Although the 2010 legislative session is far from over in Pennsylvania, an attempt to increase solar energy mandates has effectively ended.
“For all practical purposes, it’s dead,” Maureen Mulligan, lobbyist for Pennsylvania’s two largest solar-advocacy groups, wrote in an e-mail this past Monday.
The latest attempt marks the third time in two years that legislative proposals to boost Pennslyvania’s solar energy mandates has failed to reach a full vote in the state’s House or Senate. This most recent attempt, which began over the summer, hoped to minimize opposition by increasing only the solar energy requirements, rather than proposing higher alternative energy standards across the board. Proponents sought a solar carve-out of 1.5 percent, a full one percent over the current mandate of 0.5 percent required by existing legislation adopted in 2004.
Neighboring states, including New Jersey and Delaware have adopted higher mandates since then, something John Hanger, Pennsylvania’s environmental secretary, noted Monday. “We can see the promise,” he said. “But the question is whether we’re going to actually build on this impressive foundation or let it wither.” Referring to the state’s fledgling solar industry, Hanger cautioned that the lack of progress on a solar-only bill would cost the state jobs. He blamed “organized opposition” from the state’s Chamber of Business and Industry and owners of existing power plants for the most-recent failure.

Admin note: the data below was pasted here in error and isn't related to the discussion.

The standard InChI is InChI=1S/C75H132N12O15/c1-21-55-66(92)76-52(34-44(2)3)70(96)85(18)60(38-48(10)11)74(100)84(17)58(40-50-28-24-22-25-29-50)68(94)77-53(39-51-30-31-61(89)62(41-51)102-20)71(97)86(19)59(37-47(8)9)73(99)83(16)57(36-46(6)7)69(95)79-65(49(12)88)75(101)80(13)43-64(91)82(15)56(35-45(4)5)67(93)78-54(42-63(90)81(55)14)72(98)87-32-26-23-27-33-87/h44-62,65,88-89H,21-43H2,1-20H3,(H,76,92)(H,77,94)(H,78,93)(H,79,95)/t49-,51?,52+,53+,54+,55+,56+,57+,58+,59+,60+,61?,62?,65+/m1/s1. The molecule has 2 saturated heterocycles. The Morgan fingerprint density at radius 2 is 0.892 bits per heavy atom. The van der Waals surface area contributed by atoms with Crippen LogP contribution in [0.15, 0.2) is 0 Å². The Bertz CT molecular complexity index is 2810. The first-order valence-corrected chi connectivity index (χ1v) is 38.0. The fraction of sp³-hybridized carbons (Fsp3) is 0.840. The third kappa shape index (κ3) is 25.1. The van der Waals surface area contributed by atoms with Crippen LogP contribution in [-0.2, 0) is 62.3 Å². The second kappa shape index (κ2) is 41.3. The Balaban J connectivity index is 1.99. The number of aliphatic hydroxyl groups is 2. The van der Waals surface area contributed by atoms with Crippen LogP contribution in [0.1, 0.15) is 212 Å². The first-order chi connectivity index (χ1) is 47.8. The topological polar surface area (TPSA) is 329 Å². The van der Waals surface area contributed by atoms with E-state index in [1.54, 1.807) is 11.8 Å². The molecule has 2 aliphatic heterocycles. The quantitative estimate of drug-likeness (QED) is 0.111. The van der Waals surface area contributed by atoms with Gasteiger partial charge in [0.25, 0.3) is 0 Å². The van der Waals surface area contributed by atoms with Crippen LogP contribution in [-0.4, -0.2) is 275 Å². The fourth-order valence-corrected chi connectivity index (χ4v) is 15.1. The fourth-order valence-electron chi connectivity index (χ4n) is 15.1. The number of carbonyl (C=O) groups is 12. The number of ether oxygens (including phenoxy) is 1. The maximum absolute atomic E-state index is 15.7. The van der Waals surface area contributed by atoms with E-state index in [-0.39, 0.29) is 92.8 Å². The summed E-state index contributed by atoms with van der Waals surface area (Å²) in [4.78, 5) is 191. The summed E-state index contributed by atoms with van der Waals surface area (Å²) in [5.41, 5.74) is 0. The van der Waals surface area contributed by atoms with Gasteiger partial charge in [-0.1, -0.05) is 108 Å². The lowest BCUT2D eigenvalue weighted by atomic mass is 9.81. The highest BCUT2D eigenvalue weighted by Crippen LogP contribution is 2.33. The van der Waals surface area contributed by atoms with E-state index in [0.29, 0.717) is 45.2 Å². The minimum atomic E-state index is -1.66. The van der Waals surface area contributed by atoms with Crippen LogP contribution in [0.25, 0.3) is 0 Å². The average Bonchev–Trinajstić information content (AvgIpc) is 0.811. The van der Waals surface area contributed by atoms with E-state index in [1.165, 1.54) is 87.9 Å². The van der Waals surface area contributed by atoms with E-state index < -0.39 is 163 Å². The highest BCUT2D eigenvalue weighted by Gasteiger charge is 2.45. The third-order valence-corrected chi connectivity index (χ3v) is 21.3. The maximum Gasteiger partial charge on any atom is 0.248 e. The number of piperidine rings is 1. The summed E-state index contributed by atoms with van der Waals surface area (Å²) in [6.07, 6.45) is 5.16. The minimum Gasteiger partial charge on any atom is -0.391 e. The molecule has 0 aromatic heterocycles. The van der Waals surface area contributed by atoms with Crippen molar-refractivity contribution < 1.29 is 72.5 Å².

But Gene Barr, a chamber official, disagrees. Barr contends there was “widespread opposition to these mandates from virtually all of the state business associations, including energy providers and consumers.”
“The chamber objected to carving out a market for one group of businesses to the detriment of those in the nuclear, natural gas, coal, and other emerging-technology industries,” he said.
The coal industry, which provides 54 percent of the state’s electricity, has been under growing competitive pressure, largely because of stricter requirements from the EPA. George Ellis, president of the Pennsylvania Coal Industry, said he was “certainly pleased” the solar bill did not reach a full vote.
As to whether they would try again, Mulligan said, “We’ll see how the elections go and what interest there is, whether it’s worth pursuing anything again.”
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Original Reporting By Diane Mastrull from the Philadelphia Inquirer